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Balancing Family Life with Work

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While we have focused on the workplace in many recent articles, it is important as well to consider how to balance life at home with your job.

Ease the Transition from Work to Home

* Give yourself a rest period when you come home (even if it's 15 minutes) to mark the end of the work day and the beginning of the family evening; change your clothes to mark this transition; and

* discuss with your spouse how to allow you both time to unwind while giving the children the attention they need (consider taking shifts with the kids).

Determine the "Problem" Times of the Day

If early morning is filled with conflict:

* try to get as much as possible ready the night before (get backpacks together, prepare lunches, lay out clothes);

* have a special calendar for important dates and events (list any requirements along with the activity);

* let kids help select and prepare breakfast; and

* decide on rules (who makes breakfast, can TV be on during breakfast?).

If after work is a problem time:

* plan menus in advance (be sure to include kids in planning);

* prepare meals in advance;

* decide how often to eat out;

* try to have everyone present for part of the meal since this is an important time for the family to communicate with each other;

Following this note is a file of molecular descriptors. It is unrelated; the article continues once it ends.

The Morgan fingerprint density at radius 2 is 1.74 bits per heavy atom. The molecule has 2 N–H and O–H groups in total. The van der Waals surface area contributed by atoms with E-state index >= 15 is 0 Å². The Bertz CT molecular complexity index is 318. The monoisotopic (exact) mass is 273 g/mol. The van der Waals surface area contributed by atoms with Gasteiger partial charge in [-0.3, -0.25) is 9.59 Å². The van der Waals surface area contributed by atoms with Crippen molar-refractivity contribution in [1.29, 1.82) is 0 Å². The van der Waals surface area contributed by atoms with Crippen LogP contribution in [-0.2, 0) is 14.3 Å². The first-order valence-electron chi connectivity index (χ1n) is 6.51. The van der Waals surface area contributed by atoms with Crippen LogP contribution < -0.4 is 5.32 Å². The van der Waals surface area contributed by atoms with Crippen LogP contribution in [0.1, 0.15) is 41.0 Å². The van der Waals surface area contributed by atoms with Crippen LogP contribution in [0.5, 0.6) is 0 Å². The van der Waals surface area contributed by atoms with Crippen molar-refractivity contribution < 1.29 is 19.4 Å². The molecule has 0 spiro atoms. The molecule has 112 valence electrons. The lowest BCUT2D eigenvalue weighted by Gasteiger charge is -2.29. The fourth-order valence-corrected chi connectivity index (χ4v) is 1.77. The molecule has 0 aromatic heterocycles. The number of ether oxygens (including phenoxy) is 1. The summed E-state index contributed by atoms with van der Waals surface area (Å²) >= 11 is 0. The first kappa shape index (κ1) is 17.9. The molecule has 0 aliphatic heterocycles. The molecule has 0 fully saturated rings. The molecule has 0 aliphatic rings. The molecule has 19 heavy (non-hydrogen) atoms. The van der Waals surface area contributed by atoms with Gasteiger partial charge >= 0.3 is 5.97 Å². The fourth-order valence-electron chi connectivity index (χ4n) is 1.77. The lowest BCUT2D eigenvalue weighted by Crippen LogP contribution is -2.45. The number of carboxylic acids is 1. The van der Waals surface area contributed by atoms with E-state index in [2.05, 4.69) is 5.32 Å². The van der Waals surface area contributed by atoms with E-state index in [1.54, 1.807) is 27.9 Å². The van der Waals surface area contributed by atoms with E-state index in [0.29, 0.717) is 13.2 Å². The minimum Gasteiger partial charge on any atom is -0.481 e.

* try to avoid doing errands after work;
have a place for everyone to do homework (make sure other family members respect the needs of the child or children doing homework); and

* for after school activities, try to car pool or trade another service in exchange for driving (i.e., making snacks, phone calls).

If bedtime leads to disruption:

* develop clear rules on bedtime in cooperation with children; and

* have consequences for disregarding the bedtime (i.e., getting up repeatedly, continuing to talk).

For single parents:

* develop a support system (relatives, friends, groups);

* arrange a "kiddie exchange" with friends, where you watch someone else's children for awhile in exchange for time off in return (can share tasks like running errands or all contribute to paying for a baby-sitter for a major outing); and

* gather names of reliable baby-sitters in your neighborhood from local organizations who offer baby-sitting classes and certification.

For all parents:

* make time for yourself. If you keep time for yourself out of each day, you are more likely be a better parent and a better employee.

Source:

Perry-Jenkins, Maureen. (1994). All in a day's work. In C. M. Todd (Ed.), Child care center connections, Vol. 3, No. 5 (pp. 4-5). Urbana-Champaign, IL: University of Illinois Cooperative Extension Service. [Internet: http://www.exnet.iastate.edu/Pages/nncc/Prof.Dev/ cc35_all.days.work.html])
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